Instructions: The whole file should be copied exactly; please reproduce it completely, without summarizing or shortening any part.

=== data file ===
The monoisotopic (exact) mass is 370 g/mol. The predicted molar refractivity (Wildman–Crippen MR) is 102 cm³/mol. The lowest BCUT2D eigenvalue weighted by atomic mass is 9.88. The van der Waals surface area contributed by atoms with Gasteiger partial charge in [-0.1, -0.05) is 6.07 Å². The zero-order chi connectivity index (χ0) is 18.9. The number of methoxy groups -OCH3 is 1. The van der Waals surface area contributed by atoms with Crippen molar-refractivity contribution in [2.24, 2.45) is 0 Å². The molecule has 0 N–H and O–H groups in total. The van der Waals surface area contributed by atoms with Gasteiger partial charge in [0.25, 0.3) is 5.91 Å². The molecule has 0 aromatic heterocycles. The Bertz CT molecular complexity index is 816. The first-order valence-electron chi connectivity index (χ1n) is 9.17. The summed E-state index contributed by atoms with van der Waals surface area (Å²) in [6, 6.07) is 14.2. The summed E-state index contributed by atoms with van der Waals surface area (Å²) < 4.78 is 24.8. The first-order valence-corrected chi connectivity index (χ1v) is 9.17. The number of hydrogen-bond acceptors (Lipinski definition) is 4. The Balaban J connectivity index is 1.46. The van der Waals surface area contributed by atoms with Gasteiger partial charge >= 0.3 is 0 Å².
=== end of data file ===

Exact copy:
The monoisotopic (exact) mass is 370 g/mol. The predicted molar refractivity (Wildman–Crippen MR) is 102 cm³/mol. The lowest BCUT2D eigenvalue weighted by atomic mass is 9.88. The van der Waals surface area contributed by atoms with Gasteiger partial charge in [-0.1, -0.05) is 6.07 Å². The zero-order chi connectivity index (χ0) is 18.9. The number of methoxy groups -OCH3 is 1. The van der Waals surface area contributed by atoms with Crippen molar-refractivity contribution in [2.24, 2.45) is 0 Å². The molecule has 0 N–H and O–H groups in total. The van der Waals surface area contributed by atoms with Gasteiger partial charge in [0.25, 0.3) is 5.91 Å². The molecule has 0 aromatic heterocycles. The Bertz CT molecular complexity index is 816. The first-order valence-electron chi connectivity index (χ1n) is 9.17. The summed E-state index contributed by atoms with van der Waals surface area (Å²) in [6, 6.07) is 14.2. The summed E-state index contributed by atoms with van der Waals surface area (Å²) < 4.78 is 24.8. The first-order valence-corrected chi connectivity index (χ1v) is 9.17. The number of hydrogen-bond acceptors (Lipinski definition) is 4. The Balaban J connectivity index is 1.46. The van der Waals surface area contributed by atoms with Gasteiger partial charge >= 0.3 is 0 Å².